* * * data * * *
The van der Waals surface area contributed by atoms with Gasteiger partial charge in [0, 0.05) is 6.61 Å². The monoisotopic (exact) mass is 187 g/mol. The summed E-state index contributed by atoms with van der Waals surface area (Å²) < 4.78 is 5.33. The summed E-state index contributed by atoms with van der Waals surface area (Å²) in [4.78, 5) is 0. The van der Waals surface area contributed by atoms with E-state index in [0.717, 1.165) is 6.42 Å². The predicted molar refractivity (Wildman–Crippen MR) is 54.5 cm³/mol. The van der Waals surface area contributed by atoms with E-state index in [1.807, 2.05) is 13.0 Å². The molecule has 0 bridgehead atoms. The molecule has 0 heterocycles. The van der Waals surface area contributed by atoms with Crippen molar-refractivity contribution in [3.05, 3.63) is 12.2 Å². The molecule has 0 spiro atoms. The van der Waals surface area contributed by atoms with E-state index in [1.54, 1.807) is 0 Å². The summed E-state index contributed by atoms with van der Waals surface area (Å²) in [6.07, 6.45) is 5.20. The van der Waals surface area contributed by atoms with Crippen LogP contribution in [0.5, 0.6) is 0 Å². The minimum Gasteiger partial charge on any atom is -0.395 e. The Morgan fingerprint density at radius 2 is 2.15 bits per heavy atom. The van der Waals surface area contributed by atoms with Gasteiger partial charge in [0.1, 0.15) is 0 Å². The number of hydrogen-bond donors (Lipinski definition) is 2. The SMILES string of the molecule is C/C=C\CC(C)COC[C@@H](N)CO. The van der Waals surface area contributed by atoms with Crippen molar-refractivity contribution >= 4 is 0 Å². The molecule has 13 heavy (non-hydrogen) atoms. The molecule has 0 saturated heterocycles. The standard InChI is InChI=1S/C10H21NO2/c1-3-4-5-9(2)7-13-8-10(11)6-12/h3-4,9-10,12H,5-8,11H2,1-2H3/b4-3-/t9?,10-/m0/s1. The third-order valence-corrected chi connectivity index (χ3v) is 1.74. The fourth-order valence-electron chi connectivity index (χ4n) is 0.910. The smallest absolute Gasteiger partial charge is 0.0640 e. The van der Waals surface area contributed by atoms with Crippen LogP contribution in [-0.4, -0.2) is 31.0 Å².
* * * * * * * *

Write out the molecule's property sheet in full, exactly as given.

The van der Waals surface area contributed by atoms with Gasteiger partial charge in [0, 0.05) is 6.61 Å². The monoisotopic (exact) mass is 187 g/mol. The summed E-state index contributed by atoms with van der Waals surface area (Å²) < 4.78 is 5.33. The summed E-state index contributed by atoms with van der Waals surface area (Å²) in [4.78, 5) is 0. The van der Waals surface area contributed by atoms with E-state index in [0.717, 1.165) is 6.42 Å². The predicted molar refractivity (Wildman–Crippen MR) is 54.5 cm³/mol. The van der Waals surface area contributed by atoms with E-state index in [1.807, 2.05) is 13.0 Å². The molecule has 0 bridgehead atoms. The molecule has 0 heterocycles. The van der Waals surface area contributed by atoms with Crippen molar-refractivity contribution in [3.05, 3.63) is 12.2 Å². The molecule has 0 spiro atoms. The van der Waals surface area contributed by atoms with E-state index in [1.54, 1.807) is 0 Å². The summed E-state index contributed by atoms with van der Waals surface area (Å²) in [6.07, 6.45) is 5.20. The van der Waals surface area contributed by atoms with Crippen LogP contribution in [0.5, 0.6) is 0 Å². The minimum Gasteiger partial charge on any atom is -0.395 e. The Morgan fingerprint density at radius 2 is 2.15 bits per heavy atom. The van der Waals surface area contributed by atoms with Gasteiger partial charge in [0.1, 0.15) is 0 Å². The number of hydrogen-bond donors (Lipinski definition) is 2. The SMILES string of the molecule is C/C=C\CC(C)COC[C@@H](N)CO. The van der Waals surface area contributed by atoms with Crippen molar-refractivity contribution >= 4 is 0 Å². The molecule has 13 heavy (non-hydrogen) atoms. The molecule has 0 saturated heterocycles. The standard InChI is InChI=1S/C10H21NO2/c1-3-4-5-9(2)7-13-8-10(11)6-12/h3-4,9-10,12H,5-8,11H2,1-2H3/b4-3-/t9?,10-/m0/s1. The third-order valence-corrected chi connectivity index (χ3v) is 1.74. The fourth-order valence-electron chi connectivity index (χ4n) is 0.910. The smallest absolute Gasteiger partial charge is 0.0640 e. The van der Waals surface area contributed by atoms with Crippen LogP contribution in [-0.4, -0.2) is 31.0 Å².